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Technology at the transition: relationships between culture, style and function in the Late Iron Age determined through the analysis of artefacts

Davis, Mary 2014. Technology at the transition: relationships between culture, style and function in the Late Iron Age determined through the analysis of artefacts. PhD Thesis, Cardiff University.
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The principle aim of the thesis was to examine the technology of Late Iron Age decorated metal work at a time of dynamic change from both internal and external factors. The objects chosen for this study were predominantly from dry land hoards, and superficially had many aspects in common. The majority of these hoards were deposited in Britain in the mid first century AD (slightly later in the case of Middlebie in south west Scotland), and located in areas of attested historical conflict with the invading Roman army. Predominant amongst the kind of objects in the hoards were those associated with horses and carts or chariots; an artefact type of social and historical significance to native British Iron Age societies. It is argued that the manufacture, use and deposition of these objects were an important factor in maintaining relationships between different Iron Age groups in the face of threats from an invading force. Chemical analysis of objects from this period is important. The first century AD witnessed both technological sophistication and conservatism as the Iron Age metalworkers confronted the introduction, through continental influence and the Roman army, of new materials such as brass, and the re-introduction of piece moulds and leaded copper alloys. Coloured Roman glass was also introduced and used in many parts of Britain, but Insular La Tène style metalwork continued to be decorated using sealing wax red glass (a specific Iron Age technology). On the whole, an innate conservatism in object styles and materials were maintained, irrespective of acquired knowledge and the availability of new technologies. In fact, Late Insular La Tène art developed and flourished, as some indigenous Britons adopted a strong identity through the use of specific objects, technologies and artistic styles; recognisable throughout large parts of Britain.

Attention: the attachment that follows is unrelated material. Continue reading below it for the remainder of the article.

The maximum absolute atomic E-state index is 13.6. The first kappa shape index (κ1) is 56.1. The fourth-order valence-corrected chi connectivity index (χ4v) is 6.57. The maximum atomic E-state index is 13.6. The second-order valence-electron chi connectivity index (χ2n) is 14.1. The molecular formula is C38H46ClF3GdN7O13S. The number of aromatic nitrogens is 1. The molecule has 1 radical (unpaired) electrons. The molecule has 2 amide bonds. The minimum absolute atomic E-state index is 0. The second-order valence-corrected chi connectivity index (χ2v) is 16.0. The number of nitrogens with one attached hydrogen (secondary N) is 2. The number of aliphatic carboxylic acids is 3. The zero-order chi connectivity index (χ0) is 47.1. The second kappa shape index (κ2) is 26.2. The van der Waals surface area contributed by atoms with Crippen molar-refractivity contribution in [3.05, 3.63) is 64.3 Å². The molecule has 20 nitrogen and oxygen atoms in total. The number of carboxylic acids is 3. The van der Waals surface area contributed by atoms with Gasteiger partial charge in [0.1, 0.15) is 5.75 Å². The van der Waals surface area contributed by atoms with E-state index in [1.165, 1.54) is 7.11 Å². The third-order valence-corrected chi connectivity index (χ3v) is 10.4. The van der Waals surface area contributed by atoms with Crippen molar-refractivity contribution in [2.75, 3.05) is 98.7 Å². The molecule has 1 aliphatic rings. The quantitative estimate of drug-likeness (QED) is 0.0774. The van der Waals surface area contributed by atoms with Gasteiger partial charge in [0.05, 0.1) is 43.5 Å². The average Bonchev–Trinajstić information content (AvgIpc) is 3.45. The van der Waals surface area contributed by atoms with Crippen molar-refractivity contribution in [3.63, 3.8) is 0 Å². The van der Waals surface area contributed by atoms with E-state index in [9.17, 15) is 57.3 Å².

Item Type: Thesis (PhD)
Status: Unpublished
Schools: History, Archaeology and Religion
Subjects: C Auxiliary Sciences of History > CC Archaeology
Date of First Compliant Deposit: 30 March 2016
Last Modified: 27 Oct 2017 14:27

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